About Manufactured Gas Plants (MGPs)
MGPs operated from the late 1800s through the mid-1900s across the country, prior to the installation of natural gas pipelines. MGPs converted coal and oil to gas for heating, lighting and cooking, similar to how natural gas is used today. By-products of this process included coal tar and purifier waste. Coal tar is a dark, viscous fluid that does not readily dissolve in water, and has a distinct odor, similar to roofing tar or mothballs. Purifier wastes were typically a mixture of wood chips and iron filings used to remove unwanted chemicals from the gas before it was distributed to the public. Compounds associated with MGP by-products include polycyclic aromatic hydrocarbons (PAHs) and benzene, toluene, ethyl benzene and xylenes (BTEX).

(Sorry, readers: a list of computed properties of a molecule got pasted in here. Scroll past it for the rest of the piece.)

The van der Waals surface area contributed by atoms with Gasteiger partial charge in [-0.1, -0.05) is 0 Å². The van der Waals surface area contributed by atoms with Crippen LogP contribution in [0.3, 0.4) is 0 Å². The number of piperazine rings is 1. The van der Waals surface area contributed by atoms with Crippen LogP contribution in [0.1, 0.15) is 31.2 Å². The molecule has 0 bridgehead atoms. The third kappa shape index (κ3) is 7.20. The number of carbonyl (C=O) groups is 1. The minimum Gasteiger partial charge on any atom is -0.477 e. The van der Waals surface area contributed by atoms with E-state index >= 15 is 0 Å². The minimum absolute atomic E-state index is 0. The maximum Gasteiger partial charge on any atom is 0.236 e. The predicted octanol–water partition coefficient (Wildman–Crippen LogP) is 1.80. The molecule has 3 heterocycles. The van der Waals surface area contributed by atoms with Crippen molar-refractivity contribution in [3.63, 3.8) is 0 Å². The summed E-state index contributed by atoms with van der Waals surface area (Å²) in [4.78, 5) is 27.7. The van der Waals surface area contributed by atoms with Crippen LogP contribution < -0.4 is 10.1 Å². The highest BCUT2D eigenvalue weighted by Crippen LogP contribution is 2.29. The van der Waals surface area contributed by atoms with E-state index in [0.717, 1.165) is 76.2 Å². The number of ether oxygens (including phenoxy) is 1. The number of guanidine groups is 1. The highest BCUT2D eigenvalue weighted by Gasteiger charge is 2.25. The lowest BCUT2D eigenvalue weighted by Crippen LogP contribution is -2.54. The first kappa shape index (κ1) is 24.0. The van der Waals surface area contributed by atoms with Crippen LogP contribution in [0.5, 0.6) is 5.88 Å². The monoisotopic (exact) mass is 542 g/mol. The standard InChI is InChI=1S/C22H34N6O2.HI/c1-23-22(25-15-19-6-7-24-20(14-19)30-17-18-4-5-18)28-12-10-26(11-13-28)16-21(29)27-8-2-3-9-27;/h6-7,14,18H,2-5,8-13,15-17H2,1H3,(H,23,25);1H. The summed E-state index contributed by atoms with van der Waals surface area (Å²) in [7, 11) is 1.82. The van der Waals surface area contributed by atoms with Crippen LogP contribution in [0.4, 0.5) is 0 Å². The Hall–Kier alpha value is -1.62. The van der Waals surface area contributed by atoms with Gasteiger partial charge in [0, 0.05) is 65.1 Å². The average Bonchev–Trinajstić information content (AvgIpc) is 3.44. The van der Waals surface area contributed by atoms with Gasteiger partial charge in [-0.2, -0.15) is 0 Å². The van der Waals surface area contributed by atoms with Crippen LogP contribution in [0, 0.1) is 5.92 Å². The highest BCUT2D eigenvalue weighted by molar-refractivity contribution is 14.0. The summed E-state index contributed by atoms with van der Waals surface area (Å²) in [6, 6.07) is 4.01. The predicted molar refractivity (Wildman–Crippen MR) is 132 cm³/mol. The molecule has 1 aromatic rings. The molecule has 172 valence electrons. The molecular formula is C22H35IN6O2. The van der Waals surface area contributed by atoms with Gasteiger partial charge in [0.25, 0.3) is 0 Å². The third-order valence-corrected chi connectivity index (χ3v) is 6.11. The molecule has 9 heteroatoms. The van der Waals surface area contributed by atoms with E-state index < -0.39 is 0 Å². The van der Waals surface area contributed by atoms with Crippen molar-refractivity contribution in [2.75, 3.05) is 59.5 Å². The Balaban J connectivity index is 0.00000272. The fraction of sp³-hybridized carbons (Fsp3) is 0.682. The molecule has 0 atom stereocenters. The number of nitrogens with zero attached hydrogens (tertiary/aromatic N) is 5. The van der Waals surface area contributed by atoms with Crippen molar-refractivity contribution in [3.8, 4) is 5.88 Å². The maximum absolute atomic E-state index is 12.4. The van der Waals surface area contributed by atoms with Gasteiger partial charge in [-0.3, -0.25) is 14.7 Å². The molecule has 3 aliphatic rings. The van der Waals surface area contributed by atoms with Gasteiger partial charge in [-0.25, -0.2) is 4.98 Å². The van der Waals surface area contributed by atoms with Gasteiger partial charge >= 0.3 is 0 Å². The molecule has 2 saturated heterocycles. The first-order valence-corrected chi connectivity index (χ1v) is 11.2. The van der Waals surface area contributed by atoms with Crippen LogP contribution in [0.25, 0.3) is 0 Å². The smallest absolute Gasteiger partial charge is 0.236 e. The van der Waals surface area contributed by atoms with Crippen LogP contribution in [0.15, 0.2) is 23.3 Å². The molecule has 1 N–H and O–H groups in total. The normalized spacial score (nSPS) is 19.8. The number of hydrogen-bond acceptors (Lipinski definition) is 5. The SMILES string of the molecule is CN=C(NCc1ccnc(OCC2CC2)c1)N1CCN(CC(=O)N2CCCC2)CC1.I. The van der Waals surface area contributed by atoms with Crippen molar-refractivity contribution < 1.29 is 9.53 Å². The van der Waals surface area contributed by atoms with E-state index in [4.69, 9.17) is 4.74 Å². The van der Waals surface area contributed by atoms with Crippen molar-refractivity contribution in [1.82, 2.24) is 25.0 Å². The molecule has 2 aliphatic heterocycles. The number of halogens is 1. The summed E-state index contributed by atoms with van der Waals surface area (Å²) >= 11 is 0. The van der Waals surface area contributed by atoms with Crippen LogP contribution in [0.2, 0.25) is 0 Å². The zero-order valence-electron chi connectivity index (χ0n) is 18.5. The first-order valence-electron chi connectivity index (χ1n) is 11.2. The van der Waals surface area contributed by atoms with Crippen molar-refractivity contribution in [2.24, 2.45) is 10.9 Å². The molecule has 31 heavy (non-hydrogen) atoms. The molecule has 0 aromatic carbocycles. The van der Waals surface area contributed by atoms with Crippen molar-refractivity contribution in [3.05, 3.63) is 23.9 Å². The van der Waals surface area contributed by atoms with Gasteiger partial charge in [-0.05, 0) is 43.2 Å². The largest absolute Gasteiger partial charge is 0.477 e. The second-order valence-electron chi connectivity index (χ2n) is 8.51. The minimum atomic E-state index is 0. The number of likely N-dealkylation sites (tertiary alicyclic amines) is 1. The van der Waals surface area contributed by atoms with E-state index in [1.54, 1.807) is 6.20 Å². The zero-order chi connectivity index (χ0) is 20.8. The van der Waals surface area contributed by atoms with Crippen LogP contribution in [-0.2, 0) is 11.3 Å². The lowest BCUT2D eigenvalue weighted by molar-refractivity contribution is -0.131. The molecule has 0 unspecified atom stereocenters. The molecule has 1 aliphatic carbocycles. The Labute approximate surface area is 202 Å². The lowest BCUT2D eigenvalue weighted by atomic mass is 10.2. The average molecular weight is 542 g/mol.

Remedial investigations at the Manistee former MGP site identified evidence of coal tar, the primary by-product associated with the manufactured gas process as shown below.
The Manistee former MGP operated in the area between 1882 and 1950. Consumers Energy acquired the MGP in 1922 and operated the plant until it was decommissioned and sold in 1955. The plant structures have been demolished.